⦿ CASE SUMMARY OF:
Nwanga Nwuzoke v. The State (1988) – SC
(1988) NWLR (Pt.72) 529;
⦿ LEAD JUDGEMENT DELIVERED BY:
* FOR THE APPELLANT
– Senator N.N. Anah.
* FOR THE RESPONDENT
– D.N. Oguadi, D.P.P. Anambra State.
⦿ FACT (as relating to the issues)
A case of unlawful killing was on 12/7/79 reported to the P.W.1, Corporal Hyacinth Mbam of the Abakaliki Police Station. He visited the scene of crime in the compound of the Appellant where he found the deceased in a pool of blood with several matchet cuts. There was no dispute about who killed, the deceased as the Appellant himself true to peculiar Abakaliki style went himself to the Police Station and reported that he killed the deceased. Following this report Corporal Mbam, P.W.1 arrested the Appellant, charged him with the offence of murder, cautioned him and he then volunteered a Statement which was tendered as EX.A.
The Appellant was in the Abakaliki Judicial Division of the Anambra State High Court charged with, and convicted of the offence of murder by Obayi, J. and sentenced to death.
His appeal to the Court of Appeal Enugu Division was found to be totally unmeritorious and was accordingly dismissed. In that Court neither learned counsel for the Appellant nor for the Respondent had anything useful to urge in his favour.
He has now appealed to this Court.
⦿ GROUND OF APPEAL
That the decision is unwarranted, unreasonable and/or cannot be supported by law.
⦿ HOLDING & RATIO DECIDENDI
i. From the evidence of the prosecution witnesses and the extra judicial Statement of the Appellant tendered as EX.A it is common ground that the Appellant killed the deceased and that he used such force that nearly cut off and severed the left hand from the body. So far the evidence has not shown any defences explicit or implicit. Let us now go a step further why and under what circumstances did the Appellant kill the deceased? There was no eye-witness to this killing. The only evidence as to what happened, why it happened and how it happened all came from the Appellant.
In his Statement. EX.A. Appellant stated:- “Oruta Ugo came to fight us inside our compound. He drove us away. I then went into my house and brought my knife. I and him started to fight……I do not know how many knife cuts I gave to him but he did not give me any. I do not know whether I gave him three or two matchet cuts.”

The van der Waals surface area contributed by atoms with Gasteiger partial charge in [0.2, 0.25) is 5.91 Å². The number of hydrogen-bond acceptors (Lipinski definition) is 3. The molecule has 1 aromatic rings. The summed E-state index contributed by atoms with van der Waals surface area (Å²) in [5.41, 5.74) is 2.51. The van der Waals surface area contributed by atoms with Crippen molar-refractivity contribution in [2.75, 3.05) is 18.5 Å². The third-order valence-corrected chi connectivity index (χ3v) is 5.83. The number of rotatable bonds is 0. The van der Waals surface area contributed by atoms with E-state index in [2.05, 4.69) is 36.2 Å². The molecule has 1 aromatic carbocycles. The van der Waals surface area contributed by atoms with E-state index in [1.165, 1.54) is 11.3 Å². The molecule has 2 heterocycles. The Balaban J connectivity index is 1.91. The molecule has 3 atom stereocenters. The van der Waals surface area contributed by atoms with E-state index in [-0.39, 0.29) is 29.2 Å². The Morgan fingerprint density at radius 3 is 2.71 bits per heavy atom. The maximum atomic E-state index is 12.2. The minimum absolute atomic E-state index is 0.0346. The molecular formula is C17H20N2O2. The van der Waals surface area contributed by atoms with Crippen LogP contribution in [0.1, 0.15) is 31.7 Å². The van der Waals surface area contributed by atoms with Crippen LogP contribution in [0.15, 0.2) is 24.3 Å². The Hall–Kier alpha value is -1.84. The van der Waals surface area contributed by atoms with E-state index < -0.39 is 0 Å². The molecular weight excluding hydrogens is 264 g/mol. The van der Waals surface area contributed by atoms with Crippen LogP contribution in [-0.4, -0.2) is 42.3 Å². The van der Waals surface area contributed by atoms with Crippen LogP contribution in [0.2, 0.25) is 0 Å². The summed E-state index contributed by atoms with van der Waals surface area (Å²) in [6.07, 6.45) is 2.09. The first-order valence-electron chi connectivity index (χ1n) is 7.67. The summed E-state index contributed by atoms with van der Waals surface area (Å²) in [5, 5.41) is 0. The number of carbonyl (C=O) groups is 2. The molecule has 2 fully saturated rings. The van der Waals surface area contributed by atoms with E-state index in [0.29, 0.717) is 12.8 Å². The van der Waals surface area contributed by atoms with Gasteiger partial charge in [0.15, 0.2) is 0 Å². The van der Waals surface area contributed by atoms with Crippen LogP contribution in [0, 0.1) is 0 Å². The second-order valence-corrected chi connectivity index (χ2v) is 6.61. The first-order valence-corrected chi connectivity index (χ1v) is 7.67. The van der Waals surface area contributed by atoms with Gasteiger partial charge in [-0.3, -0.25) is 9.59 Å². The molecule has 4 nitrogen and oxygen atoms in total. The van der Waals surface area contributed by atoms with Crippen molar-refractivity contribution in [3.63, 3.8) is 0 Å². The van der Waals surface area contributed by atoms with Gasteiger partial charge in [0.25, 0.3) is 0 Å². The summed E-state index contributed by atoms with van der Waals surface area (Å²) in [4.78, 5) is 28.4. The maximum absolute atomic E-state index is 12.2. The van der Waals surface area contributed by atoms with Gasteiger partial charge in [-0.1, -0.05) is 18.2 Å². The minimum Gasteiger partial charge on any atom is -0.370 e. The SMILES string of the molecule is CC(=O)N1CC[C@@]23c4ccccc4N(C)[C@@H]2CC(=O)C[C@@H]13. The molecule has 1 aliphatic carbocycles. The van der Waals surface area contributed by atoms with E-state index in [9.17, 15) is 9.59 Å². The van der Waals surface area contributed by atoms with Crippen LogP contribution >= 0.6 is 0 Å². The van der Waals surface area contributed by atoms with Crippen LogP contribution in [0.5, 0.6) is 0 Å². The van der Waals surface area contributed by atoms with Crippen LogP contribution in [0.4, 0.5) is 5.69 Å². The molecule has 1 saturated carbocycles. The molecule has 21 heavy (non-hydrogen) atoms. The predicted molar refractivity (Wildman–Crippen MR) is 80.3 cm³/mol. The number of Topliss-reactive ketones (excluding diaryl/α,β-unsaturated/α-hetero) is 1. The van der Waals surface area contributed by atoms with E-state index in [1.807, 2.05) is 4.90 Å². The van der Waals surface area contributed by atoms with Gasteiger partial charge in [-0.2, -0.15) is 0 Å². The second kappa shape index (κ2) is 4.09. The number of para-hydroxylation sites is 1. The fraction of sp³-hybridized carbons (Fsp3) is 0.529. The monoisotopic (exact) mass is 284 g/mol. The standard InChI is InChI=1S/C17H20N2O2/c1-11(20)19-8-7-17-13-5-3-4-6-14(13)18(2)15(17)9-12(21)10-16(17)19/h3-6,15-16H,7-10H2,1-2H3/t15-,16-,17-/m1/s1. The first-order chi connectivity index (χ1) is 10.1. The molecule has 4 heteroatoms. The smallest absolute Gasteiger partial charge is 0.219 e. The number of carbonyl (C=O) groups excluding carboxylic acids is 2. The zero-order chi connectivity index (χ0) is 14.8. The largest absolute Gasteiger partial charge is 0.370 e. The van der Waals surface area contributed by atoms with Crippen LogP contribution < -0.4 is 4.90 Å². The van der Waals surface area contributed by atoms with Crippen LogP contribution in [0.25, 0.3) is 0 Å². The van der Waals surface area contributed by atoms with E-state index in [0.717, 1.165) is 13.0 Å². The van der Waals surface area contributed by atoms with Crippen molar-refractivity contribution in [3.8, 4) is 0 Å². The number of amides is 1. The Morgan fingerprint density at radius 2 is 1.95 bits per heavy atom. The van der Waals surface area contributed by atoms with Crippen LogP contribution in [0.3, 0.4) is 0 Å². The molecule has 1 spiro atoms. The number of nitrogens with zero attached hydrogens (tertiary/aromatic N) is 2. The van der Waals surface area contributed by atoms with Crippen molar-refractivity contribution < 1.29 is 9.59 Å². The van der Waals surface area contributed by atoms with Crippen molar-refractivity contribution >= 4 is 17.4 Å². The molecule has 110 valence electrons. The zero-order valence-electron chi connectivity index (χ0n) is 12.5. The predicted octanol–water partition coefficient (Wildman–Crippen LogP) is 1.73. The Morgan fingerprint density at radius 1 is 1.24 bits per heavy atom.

In his sworn testimony in Court the Appellant testified as follows: “…On the night of the date in question, the deceased came to our compound and threatened to kill me. He pulled out his matchet. I ran into my house. I collected my own matchet and gave him a cut on his back. I ran away. As I ran I threw away my matchet. We had gone to drink and the deceased used his matchet to pursue me…..”
Cross-examined the Appellant continued:- “Deceased never gave me any matchet cut. It was not up to a week that deceased earlier pursued me with a knife…..”
The above is a summary of the evidence before the trial Court prosecution and defence. It is on the totality of this evidence and against their background that any Court can be invited to consider possible defences. But as I observed earlier on evidence is valueless if it was not believed by the Court that saw the witnesses, heard them testify and watched their demeanour and assessed their credibility.
ii. Earlier on referring to Appellant’s testimony in Court that conflicted with his Statement EX.A. the learned trial Judge emphasised “I don’t believe this conflicting aspect of the accused’s story.” The question now is can a defence be founded on a story which was not believed, on a story described by the trial Court as an after-thought? I suppose not.
⦿ SOME PROVISIONS
⦿ RELEVANT CASES
⦿ NOTABLE DICTA
It is trite law and needs no argument that when a defence however weak, however foolish, however unfounded, however conflicting, is raised by a person charged with crime, that defence should fairly and impartially be put to the jury. Following from the above is another principle no less fundamental that is, that such defence or defences need not be specifically put forward. It is enough if they arise from the totality of the evidence led on both sides or to use the phraseology of learned counsel for the Appellant if they are “implicit and inherent.”. – Oputa, JSC. Nwanga v. State (1988)
The Appellant’s so-called defence of his property is even more hopeless. Evidence shows that it was the Appellant who invited the deceased to his house for some drinks that night. It follows that the deceased was not a trespasser. Even if he were, there is no law which authorizes an owner of property to kill a trespasser: section 289 expressly says that the owner of property ought not kill the trespasser. There was also no evidence that the Appellant asked the deceased to go away and he refused after he had been invited. – Nnaemeka-Agu, JSC. Nwanga v. State (1988)